There are many reasons for these economic gaps ranging from the different occupations men and women often have (construction vs. preschool teacher) to differences in work hours to pay discrimination.
Another factor at play are gender gaps in financial literacy. A recent paper from the Global Financial Literacy Excellence Center at George Washington University profiles research showing that around the world, women have significantly lower levels of financial knowledge than do men. Surveys done in the U.S, the Netherlands, and Germany found low levels of financial literacy across the board – but women scored especially poorly.
In the U.S. for example, among those who were asked three key questions about savings and investment knowledge, only a third answered all the questions correctly. Yet, while 38 percent of the men got all the questions right, only 22 percent of the women got a perfect score.
Notably, women were much more likely to report that they didn’t know the answer to a question. When asked whether “a single company stock is riskier than a stock mutual fund,” 41 percent of the women surveyed said they didn’t know compared to 26 percent of the men. Overall, 50 percent of the women, but just 34 percent of the men, said that they didn’t know the answer to at least one question.
In addition to saving and investing knowledge, other research has found gender gaps in knowledge about debt. Professor Annamaria Lusardi, who runs the Global Financial Literacy Excellence Center, did a study with a colleague to assess knowledge about taking on and managing debt. They found that women were significantly less likely than men to answer questions correctly – sometimes by as much as 20 percentage points.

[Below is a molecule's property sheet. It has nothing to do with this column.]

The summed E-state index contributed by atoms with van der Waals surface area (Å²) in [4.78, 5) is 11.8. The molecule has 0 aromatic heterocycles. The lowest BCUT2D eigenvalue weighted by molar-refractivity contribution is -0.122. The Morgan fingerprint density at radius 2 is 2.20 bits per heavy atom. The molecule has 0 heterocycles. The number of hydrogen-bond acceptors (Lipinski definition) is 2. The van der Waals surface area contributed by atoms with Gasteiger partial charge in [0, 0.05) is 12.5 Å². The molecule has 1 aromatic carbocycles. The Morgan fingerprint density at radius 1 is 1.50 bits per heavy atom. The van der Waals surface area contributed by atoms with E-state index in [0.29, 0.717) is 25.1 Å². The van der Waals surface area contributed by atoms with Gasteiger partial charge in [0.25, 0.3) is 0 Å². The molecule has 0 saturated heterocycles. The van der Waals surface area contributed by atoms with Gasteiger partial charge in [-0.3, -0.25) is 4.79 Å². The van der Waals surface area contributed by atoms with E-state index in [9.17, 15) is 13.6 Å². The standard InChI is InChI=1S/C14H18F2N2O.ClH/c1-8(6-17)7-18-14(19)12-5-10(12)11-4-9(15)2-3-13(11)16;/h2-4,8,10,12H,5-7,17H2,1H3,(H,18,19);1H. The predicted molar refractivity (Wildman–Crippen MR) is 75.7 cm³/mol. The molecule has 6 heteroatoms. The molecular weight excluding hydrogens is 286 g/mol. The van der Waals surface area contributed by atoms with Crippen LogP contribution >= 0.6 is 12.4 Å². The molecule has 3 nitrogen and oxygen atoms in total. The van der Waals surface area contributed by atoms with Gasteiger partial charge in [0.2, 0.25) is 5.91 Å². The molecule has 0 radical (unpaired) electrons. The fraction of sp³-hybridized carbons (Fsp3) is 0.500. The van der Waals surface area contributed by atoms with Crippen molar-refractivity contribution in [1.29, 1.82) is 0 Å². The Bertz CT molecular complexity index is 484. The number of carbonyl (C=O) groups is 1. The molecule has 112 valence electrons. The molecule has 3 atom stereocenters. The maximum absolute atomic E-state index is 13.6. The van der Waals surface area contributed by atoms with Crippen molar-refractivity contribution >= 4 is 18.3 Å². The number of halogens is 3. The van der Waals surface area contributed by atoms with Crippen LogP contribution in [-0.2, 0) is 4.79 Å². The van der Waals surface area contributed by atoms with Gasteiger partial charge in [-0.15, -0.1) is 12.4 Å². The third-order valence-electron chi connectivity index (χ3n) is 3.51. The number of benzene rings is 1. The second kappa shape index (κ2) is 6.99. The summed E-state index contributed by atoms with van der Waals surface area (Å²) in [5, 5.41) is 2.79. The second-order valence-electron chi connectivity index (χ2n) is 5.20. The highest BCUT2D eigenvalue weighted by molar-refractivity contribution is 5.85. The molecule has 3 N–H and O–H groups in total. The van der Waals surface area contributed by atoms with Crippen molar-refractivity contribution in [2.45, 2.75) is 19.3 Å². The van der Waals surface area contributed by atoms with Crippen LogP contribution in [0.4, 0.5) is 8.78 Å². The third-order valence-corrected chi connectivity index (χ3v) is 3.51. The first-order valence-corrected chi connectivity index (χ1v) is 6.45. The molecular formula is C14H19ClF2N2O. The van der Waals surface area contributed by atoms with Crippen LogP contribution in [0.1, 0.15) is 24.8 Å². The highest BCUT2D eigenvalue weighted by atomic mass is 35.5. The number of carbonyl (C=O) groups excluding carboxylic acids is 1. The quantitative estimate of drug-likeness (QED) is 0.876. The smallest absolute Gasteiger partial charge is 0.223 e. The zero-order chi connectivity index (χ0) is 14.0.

Even having higher levels of education does not close this gender gap. College educated women still have lower levels of financial literacy than their male peers.
The lack of financial savvy has serious consequences. Research has found that people with low levels of financial literacy are less likely to plan for retirement, are more likely to make mistakes that can lead to extra charges and fees, and are more likely to have costly mortgages.
So who does have financial knowledge? As I wrote recently in the Atlantic, “Disproportionately, they are white males from college-educated families whose parents had stocks and retirement savings. Phillip Cartwright, the CEO of a biotech start up, underscores the high levels of financial literacy among white men at the top. Talking to me about how he manages his finances he said, “I talked to different financial advisers. But I went to business school, I worked in finance for five years. So I went to meet with some [advisers] and I thought ‘Maybe these people know something?’ I couldn’t find anybody who knew a lot more than I did.”
The implications of these patterns are troubling, especially given the rise in single female headed households and the fact that married women tend to outlive their male partners. Both demographic trends highlight the serious need for women to know how to manage and invest money.
While studies continue to find these gender gaps in financial knowledge, what is left unanswered is why such gender gaps exist in the first place? Why do women seem to know less than do men about day-to-day financial matters? Is it related to traditional expectations about men being breadwinners? Are girls and women given the message that these topics aren’t important? What do you think?